StrongVPN is one of the oldest VPNs around, but one which has made a number of changes over the past couple of years. In our new review, we take a closer look to see how they compare to the market-leaders.
StrongVPN’s subscription options are extremely straightforward and heavily incentivised to persuade you to sign up to their annual package. There are just two packages available and the annual one works out at almost 50% cheaper than the monthly one:
- 1 Month – $10 (£7.80)
- 12 Month – $5.83 a month (£4.55)
These prices have not changed since last year and are pretty average in the industry. The monthly price is pretty high, but the annual price is competitive without being the cheapest around.
There is a 30-day money-back guarantee available with both packages, so you do have plenty of time to try StrongVPN before you have to commit any money.
Payment can be made by the usual credit cards, including American Express. There is also a PayPal payment option and, more worryingly, an Alipay one too. This is a clear nod to potential Chinese customers but given their links to the Chinese Communist regime, we wouldn’t recommend using Alipay.
There is no Bitcoin payment option anymore which, for the more privacy-conscious users, is a pity.
Once you have signed up with StrongVPN, getting things going could, frankly, be a little more straightforward. On the account homepage, you will need to click on the VPN Accounts tab followed by Account Setup Instructions. This takes you to the page which links to the various StrongVPN apps.
Confusingly, this page includes a section containing VPN login details, which are different from the account login details you were given when you signed up. But it is the sign-up login details you will need to get the app going, so we are not entirely sure what these ones are for.
We would strongly recommend going back to their main homepage and downloading their apps from the VPN Apps tab at the top of the page.
StrongVPN supports an impressively large selection of VPN protocols. As well as L2TP, SSTP, OpenVPN, and IPSec/IKEv2, they also offer the option of choosing between TCP and UDP and the useful Scramble OpenVPN patch which helps to mask VPN traffic.
StrongVPN claims to have a no logging policy which extends to metadata as well as your internet activity. They are open about the fact that they do keep some customer details but insist this is only to set up accounts and communicate with customers.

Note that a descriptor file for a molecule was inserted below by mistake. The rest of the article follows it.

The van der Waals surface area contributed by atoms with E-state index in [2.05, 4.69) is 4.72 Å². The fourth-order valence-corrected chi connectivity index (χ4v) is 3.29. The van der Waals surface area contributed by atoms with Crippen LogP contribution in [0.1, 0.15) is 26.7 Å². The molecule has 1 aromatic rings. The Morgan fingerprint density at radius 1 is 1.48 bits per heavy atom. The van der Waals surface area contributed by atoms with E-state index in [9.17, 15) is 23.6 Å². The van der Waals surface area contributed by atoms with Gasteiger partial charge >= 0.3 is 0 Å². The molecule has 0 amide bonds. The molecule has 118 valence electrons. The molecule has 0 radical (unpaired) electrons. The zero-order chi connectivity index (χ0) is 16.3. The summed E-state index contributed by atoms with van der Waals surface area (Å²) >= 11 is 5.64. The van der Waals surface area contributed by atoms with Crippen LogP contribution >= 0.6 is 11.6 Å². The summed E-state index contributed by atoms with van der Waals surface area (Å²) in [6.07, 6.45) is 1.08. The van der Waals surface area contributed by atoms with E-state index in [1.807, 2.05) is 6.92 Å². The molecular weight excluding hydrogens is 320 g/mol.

However, they have not yet gone so far as to get their no logs policy independently verified which some other VPN providers have done.
StrongVPN currently offers a total of 650+ servers located in more than 20 countries around the world. This is not a huge selection with most premium providers offering significantly more.
This is the same number of servers as StrongVPN had available last year and given the relatively low number, it is a shame that they haven’t invested in expanding their server network over the past twelve months.
But StrongVPN does offer a decent geographic spread with servers in Europe, North America, South America, Asia, and Australasia available.
For most users, this number of servers will be sufficient, but you should check that there are servers in the countries you need to use most before signing up.
They may not have expanded their server network, but StrongVPN has improved the number of concurrent connections available with each individual account significantly in the past twelve months.
In our 2018 review, we praised them for increased the number of concurrent connections to five. This year the number has leapt up to twelve.
Being able to connect twelve devices with every account is a fantastic offer and the highest we have seen from any VPN provider. If you have a lot of devices you want to protect or plan to let your family or friends use your account, StrongVPN could be the best provider for you.
Other Notable Features
StrongVPN is a fairly simple provider which doesn’t offer many of the bells and whistles of some of their rivals. For some users, this will be a disappointment, for others, such simplicity is a bonus.
The one additional feature that is included with all StrongVPN subscriptions is their StrongDNS service. This is a neat a standalone SmartDNS service that lets you unblock content from around the world without the need for the VPN service and without encryption.
It is really useful for unblocking content such as the BBC iPlayer or US Netflix without using a VPN. Using StrongDNS means your data isn’t encrypted which makes your connection faster but less secure.
If you have slow internet speeds, it is a great way to enjoy blocked content without the irritation of buffering.
One feature which is becoming increasingly essential but is lacking from some of their apps at the moment is a kill switch. This stops your data leaking if your VPN connection is cut.